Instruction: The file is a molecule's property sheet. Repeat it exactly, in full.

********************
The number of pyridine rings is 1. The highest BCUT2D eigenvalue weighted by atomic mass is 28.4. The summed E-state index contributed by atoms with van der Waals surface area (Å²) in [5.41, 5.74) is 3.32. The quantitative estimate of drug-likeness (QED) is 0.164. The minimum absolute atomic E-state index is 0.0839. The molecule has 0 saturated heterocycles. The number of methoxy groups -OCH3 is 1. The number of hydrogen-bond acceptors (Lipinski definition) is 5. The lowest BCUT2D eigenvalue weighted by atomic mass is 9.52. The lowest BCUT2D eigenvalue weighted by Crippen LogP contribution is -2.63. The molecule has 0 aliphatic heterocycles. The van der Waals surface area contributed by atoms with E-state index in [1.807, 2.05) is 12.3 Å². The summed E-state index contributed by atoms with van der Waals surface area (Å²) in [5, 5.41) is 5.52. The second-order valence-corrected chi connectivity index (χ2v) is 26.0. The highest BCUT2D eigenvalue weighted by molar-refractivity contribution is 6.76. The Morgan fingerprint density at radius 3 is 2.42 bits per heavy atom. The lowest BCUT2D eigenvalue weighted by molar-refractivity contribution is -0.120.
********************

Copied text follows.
The number of pyridine rings is 1. The highest BCUT2D eigenvalue weighted by atomic mass is 28.4. The summed E-state index contributed by atoms with van der Waals surface area (Å²) in [5.41, 5.74) is 3.32. The quantitative estimate of drug-likeness (QED) is 0.164. The minimum absolute atomic E-state index is 0.0839. The molecule has 0 saturated heterocycles. The number of methoxy groups -OCH3 is 1. The number of hydrogen-bond acceptors (Lipinski definition) is 5. The lowest BCUT2D eigenvalue weighted by atomic mass is 9.52. The lowest BCUT2D eigenvalue weighted by Crippen LogP contribution is -2.63. The molecule has 0 aliphatic heterocycles. The van der Waals surface area contributed by atoms with E-state index in [1.807, 2.05) is 12.3 Å². The summed E-state index contributed by atoms with van der Waals surface area (Å²) in [5, 5.41) is 5.52. The second-order valence-corrected chi connectivity index (χ2v) is 26.0. The highest BCUT2D eigenvalue weighted by molar-refractivity contribution is 6.76. The Morgan fingerprint density at radius 3 is 2.42 bits per heavy atom. The lowest BCUT2D eigenvalue weighted by molar-refractivity contribution is -0.120.